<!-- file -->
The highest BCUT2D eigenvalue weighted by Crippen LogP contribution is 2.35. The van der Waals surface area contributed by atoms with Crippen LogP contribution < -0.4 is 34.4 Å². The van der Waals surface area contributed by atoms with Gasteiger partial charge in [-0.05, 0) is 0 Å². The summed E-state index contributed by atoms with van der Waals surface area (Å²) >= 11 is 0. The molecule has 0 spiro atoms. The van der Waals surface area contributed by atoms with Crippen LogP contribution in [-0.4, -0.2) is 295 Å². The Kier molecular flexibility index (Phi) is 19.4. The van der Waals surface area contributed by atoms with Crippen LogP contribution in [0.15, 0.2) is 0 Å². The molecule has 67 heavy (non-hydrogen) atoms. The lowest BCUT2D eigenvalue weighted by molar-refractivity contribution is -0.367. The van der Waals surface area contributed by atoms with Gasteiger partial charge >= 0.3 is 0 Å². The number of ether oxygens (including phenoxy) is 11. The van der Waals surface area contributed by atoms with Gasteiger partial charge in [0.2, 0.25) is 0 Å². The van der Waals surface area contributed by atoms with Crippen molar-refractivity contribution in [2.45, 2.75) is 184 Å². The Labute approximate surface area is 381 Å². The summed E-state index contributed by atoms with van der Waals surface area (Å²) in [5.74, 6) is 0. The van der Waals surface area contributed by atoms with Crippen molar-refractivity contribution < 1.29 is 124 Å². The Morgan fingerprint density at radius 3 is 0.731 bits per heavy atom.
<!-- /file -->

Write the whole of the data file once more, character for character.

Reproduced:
The highest BCUT2D eigenvalue weighted by Crippen LogP contribution is 2.35. The van der Waals surface area contributed by atoms with Crippen LogP contribution < -0.4 is 34.4 Å². The van der Waals surface area contributed by atoms with Gasteiger partial charge in [-0.05, 0) is 0 Å². The summed E-state index contributed by atoms with van der Waals surface area (Å²) >= 11 is 0. The molecule has 0 spiro atoms. The van der Waals surface area contributed by atoms with Crippen LogP contribution in [-0.4, -0.2) is 295 Å². The Kier molecular flexibility index (Phi) is 19.4. The van der Waals surface area contributed by atoms with Crippen LogP contribution in [0.15, 0.2) is 0 Å². The molecule has 67 heavy (non-hydrogen) atoms. The lowest BCUT2D eigenvalue weighted by molar-refractivity contribution is -0.367. The van der Waals surface area contributed by atoms with Gasteiger partial charge >= 0.3 is 0 Å². The number of ether oxygens (including phenoxy) is 11. The van der Waals surface area contributed by atoms with Gasteiger partial charge in [0.2, 0.25) is 0 Å². The van der Waals surface area contributed by atoms with Crippen molar-refractivity contribution in [2.45, 2.75) is 184 Å². The Labute approximate surface area is 381 Å². The summed E-state index contributed by atoms with van der Waals surface area (Å²) in [5.74, 6) is 0. The van der Waals surface area contributed by atoms with Crippen molar-refractivity contribution < 1.29 is 124 Å². The Morgan fingerprint density at radius 3 is 0.731 bits per heavy atom.